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1-3 September 2008Census microdata 2008 Mixed-Ethnic Unions in England and Wales in the 1990s Zhiqiang Feng 1,2 Gillian Raab 1,2 Paul Boyle 1,2 Maarten.

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Presentation on theme: "1-3 September 2008Census microdata 2008 Mixed-Ethnic Unions in England and Wales in the 1990s Zhiqiang Feng 1,2 Gillian Raab 1,2 Paul Boyle 1,2 Maarten."— Presentation transcript:

1 1-3 September 2008Census microdata 2008 Mixed-Ethnic Unions in England and Wales in the 1990s Zhiqiang Feng 1,2 Gillian Raab 1,2 Paul Boyle 1,2 Maarten van Ham 1 University of St Andrews 1 Longitudinal Studies Centre for Scotland 2

2 1-3 September 2008Census microdata 2008 Outline Introduction Data and methodology Results Conclusions

3 1-3 September 2008Census microdata 2008 Why study mixed-ethnic unions? Mixed-ethnic unions –Demonstrate break-down of ethnic barriers and are suggestive of degree of ethnic integration in a society –Numbers are small but increasing –Create new minority groups-mixed ethnic groups Geographical Segregation –Numerous studies have ignored mixing within households/families Government actively promotes integration of ethnic minorities

4 1-3 September 2008Census microdata 2008 Theories Assimilation –Most assimilated groups more likely to cross ethnic lines to out-partner Demography –Sex ratio –Relative size Social exchange –Lower status majority members partner higher status minority members Segregation –Reduce opportunity to meet potential partners

5 1-3 September 2008Census microdata 2008 Mixed ethnic unions (MEUs) in England and Wales Non white population increased from 5% in 1991 to 9% in 2001 Mixed ethnic unions are defined as couples who are either married or cohabiting Mixed ethnic unions increased from 1.2% in 1991 to 2.4% in 2001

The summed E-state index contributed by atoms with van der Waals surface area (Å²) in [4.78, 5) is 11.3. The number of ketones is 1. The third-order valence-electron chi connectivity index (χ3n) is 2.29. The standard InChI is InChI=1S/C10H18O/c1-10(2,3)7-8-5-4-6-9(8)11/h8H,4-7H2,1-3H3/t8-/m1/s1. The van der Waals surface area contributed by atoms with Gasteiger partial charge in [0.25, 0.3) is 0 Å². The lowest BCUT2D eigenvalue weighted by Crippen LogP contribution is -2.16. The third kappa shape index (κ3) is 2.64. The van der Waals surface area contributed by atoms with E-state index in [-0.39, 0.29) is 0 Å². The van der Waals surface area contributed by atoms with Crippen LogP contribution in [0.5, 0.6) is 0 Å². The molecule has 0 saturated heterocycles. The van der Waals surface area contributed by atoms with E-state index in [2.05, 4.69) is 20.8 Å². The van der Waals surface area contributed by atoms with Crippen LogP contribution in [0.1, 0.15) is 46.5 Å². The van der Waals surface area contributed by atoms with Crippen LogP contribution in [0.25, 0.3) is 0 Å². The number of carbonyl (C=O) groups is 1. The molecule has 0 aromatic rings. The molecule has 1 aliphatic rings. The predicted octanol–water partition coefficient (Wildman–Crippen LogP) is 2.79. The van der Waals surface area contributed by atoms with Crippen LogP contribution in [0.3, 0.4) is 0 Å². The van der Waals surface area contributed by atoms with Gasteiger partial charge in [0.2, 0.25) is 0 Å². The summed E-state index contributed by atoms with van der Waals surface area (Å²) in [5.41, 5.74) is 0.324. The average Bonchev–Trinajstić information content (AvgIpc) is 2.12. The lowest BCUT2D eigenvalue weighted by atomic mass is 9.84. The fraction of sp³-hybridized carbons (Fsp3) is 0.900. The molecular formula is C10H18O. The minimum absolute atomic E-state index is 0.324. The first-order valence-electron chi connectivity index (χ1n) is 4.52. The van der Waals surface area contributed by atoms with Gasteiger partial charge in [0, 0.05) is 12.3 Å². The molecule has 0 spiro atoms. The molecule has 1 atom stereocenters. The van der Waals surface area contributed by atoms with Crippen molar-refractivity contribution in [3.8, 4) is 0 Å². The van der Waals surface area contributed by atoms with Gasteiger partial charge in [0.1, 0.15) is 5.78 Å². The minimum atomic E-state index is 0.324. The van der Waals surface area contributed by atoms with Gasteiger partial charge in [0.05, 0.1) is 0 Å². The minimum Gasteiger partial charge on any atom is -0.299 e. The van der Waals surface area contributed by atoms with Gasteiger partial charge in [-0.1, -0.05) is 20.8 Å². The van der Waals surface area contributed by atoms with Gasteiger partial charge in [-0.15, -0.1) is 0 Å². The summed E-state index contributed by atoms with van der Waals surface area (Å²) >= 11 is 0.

6 1-3 September 2008Census microdata 2008 Existing Studies in Britain Data sources –Labour Force Surveys (Jones 1984, Coleman 1985, 2004) –The Fourth National Survey of Ethnic Minorities (1994) (Muttarak 2003) –Census 1991 Household SARs (Berrington 1996, Model & Fisher 2002) ONS LS (Muttarak 2005)

7 1-3 September 2008Census microdata 2008 Data source Household Samples of Anonymised Records (HH SARs) –1991 and 2001 –1% sample of England and Wales (200,000) –Ethnicity question introduced from 1991 –For 2001 HH SARs those whose ethnicity answers were imputed were excluded –Age 16-39

8 1-3 September 2008Census microdata 2008 Definition of ethnic groups Presentation group in the study White (W)WhiteBritish Irish Other white Black (B)Black-CaribbeanBlack-Caribbean Black-AfricanBlack-African Black other Other Black Black & White White & Black Caribbean White & Black African South Asian (SA)IndianIndian Pakistani Bangladeshi Other Asian (OA)ChineseChineseOther Asian Others (O)Other ethnic group: White & Asian Other mixed Other ethnic group

9 1-3 September 2008Census microdata 2008 WhiteBlackSouth Asian Other Asian WhiteW-W BlackB-WB-B South Asian SA-WSA-BSA-SA Other Asian OA-WOA-BOA-SAOA-OA Classifications of mixed-ethnic unions